Tuesday, October 11, 2011

Blog Design Tips for Non-Designers

(Well, this is a re-post that I was messing with in an effort to illustrate on a PowerPoint presentation how to go from a bad design to a better design. However, I can't delete a post with a cute, little girl on it. So here's oldie but a goodie...)

Design is an important element to any blog's success. But how can you improve your blog's design if you're not a designer?


Time to get serious about blog design.

I'm just an editor with an English Lit degree and no formal training in design. However, I've worked in media for more than a decade now and can share some very fundamental and easy tricks to improve the design of your blog.

7 Quick Blog Design Tips for Non-Designers

  1. Use lists. Whether they're numbered or bullet points, use lists when possible. Lists break up the text and make it easy for readers to follow what you're blogging.
  2. Bold main points in lists. Again, this helps break up the text while also highlighting the important points of your post.
  3. Use headings. If your posts are longer than 300 words and you don't use lists, then please break up the text with a heading.
  4. Use a readable font. Avoid using fonts that are too large or too small. Avoid using cursive or weird fonts. Times New Roman or Arial works, but if you want to get "creative," use something similar to those.
  5. Left align. English-speaking readers are trained to read left to right. If you want to make your blog easier to read, avoid centering or right aligning your text (unless you're purposefully calling out the text).
  6. Use small paragraphs. A good rule of thumb is to try and avoid paragraphs that drone on longer than five sentences. I usually try to keep paragraphs to around three sentences myself.
  7. Add relevant images. If you've read my blog for any period of time, you've probably noticed that I shy away from using too many images. My reason is that I only like to use them if they're relevant. Images are very powerful on blogs, so please use them--just make sure they're relevant to your blog post. (NOTE: With the recent rise of sites like Google+ and Tumblr and subsequent changes to Facebook, including images in blog posts helps with visibility in feeds.)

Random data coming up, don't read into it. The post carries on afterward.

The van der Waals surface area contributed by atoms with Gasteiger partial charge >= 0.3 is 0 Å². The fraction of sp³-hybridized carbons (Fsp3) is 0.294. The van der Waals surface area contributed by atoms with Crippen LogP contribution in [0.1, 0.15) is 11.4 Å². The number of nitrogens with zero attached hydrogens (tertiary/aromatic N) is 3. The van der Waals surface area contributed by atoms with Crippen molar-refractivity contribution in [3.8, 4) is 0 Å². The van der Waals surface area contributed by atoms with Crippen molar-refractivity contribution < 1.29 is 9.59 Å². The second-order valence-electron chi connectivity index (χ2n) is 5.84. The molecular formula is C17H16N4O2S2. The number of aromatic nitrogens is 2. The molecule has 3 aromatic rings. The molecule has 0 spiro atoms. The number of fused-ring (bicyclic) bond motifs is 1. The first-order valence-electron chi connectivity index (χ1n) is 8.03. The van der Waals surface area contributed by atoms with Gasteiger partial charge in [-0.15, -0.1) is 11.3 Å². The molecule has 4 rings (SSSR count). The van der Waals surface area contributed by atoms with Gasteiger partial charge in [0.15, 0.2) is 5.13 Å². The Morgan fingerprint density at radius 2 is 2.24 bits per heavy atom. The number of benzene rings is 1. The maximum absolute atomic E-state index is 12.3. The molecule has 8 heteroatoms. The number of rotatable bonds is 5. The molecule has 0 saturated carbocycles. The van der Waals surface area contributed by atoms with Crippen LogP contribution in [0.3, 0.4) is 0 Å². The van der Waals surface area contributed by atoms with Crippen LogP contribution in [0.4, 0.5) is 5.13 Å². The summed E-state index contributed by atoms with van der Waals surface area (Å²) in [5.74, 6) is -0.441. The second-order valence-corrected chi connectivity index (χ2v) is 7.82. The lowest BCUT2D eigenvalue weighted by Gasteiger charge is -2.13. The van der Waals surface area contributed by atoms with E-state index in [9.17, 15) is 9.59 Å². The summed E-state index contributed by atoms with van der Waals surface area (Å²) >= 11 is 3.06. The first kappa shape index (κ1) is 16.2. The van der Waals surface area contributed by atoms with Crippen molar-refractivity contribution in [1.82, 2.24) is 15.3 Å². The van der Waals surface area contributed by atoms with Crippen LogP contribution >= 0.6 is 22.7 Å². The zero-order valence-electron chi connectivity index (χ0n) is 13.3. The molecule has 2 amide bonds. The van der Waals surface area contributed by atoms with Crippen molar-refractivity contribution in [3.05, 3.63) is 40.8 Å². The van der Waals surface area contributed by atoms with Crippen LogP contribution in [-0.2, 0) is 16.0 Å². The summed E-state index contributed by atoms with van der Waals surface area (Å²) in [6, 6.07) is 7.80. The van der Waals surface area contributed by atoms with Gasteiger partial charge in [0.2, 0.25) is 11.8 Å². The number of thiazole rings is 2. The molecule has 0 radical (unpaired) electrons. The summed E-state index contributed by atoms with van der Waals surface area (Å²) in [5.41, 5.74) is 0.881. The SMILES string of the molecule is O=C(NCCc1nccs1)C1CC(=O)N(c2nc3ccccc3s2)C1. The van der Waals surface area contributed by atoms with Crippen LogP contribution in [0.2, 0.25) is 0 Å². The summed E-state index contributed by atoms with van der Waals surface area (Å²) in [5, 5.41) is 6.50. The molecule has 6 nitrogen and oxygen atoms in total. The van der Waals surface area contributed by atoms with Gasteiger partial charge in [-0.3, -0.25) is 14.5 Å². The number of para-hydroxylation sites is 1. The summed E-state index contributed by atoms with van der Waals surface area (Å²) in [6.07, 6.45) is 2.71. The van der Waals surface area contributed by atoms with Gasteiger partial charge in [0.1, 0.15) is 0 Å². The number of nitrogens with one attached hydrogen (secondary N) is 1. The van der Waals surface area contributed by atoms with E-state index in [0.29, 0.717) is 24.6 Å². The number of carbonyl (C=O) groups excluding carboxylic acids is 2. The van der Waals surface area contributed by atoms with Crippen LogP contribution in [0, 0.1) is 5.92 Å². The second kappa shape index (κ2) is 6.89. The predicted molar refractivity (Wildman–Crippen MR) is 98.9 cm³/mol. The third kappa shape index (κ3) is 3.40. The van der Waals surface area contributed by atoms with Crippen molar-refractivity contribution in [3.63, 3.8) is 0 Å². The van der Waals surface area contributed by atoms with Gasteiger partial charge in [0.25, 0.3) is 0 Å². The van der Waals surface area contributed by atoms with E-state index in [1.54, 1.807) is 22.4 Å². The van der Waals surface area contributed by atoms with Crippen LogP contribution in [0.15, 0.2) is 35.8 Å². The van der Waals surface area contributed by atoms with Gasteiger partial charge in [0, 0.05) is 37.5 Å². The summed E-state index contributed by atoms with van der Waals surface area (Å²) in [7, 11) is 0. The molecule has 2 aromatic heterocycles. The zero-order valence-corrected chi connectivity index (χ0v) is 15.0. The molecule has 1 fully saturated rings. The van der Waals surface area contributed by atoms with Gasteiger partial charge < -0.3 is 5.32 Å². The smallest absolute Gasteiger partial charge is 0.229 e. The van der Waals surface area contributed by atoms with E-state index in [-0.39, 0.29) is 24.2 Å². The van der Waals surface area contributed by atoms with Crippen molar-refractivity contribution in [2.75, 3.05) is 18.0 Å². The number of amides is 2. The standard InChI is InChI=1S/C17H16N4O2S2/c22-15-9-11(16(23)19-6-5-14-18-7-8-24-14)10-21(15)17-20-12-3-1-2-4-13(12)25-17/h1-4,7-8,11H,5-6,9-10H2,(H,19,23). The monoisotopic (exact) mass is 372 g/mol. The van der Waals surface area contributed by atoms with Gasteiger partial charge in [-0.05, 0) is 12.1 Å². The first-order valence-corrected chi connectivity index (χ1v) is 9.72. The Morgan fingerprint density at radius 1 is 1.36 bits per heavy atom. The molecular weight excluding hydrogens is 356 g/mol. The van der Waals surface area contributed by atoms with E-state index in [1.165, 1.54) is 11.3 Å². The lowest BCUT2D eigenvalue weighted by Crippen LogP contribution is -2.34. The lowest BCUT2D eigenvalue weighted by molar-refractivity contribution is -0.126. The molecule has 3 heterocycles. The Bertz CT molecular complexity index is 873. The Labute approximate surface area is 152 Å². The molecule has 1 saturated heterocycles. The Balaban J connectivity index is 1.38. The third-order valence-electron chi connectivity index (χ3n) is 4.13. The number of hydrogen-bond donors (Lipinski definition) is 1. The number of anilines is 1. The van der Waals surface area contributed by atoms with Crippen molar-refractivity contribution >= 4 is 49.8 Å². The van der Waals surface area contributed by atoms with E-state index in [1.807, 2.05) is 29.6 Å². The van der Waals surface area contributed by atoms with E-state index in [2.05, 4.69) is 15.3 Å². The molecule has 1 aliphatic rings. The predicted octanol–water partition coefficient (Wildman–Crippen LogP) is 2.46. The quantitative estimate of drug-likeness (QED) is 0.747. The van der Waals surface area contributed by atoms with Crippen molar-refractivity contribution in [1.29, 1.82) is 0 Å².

If you're already doing everything on my list, keep it up! If you're not, then you might want to re-think your design strategy on your blog. Simply adding a header here and a list there can easily improve the design of a blog post.

*****

Connect with me on Twitter, Facebook, and LinkedIn.



*****

Check out some great advice from this blog:

6 comments:

Brandee Shafer said...

You have quite the sense of humor.

Robert Lee Brewer said...

Yeah, I should say to please ignore this post, because I'm using it as an example for a tutorial on blog design. In the meantime, enjoy watching me make a mess of my front and center post on this blog. :)

Sam said...

Was this post, or something like it, also in the 2012 Writers Market Deluxe Edition? ;) I thought it sounded familiar...

Robert Lee Brewer said...

Yes, it's in the 2012 WMDE, but that version doesn't include a cute baby picture.

leila jamison said...

Your postings make my day. You not only give good advice but you have a light hearted approach. I am old in years but young in imagination and have just published my first book through Abbott Press. I am amazed at how much information you share and appreciate all the help. I am also a novice on the computer so have trouble using its potential. I know I must innitiate a blog but it baffles me.

Sunny Monnig said...

Dear "Not Bob"

Some good ideas. I teach first year and advanced college writing at a local University; for format, we use the MLA rules. It works very well with the tips you have given for design. I tell my students, "Don't get fancy. Just make it easy to read. Just like good fiction writing has few "flowery" big words, design can get cluttered, too."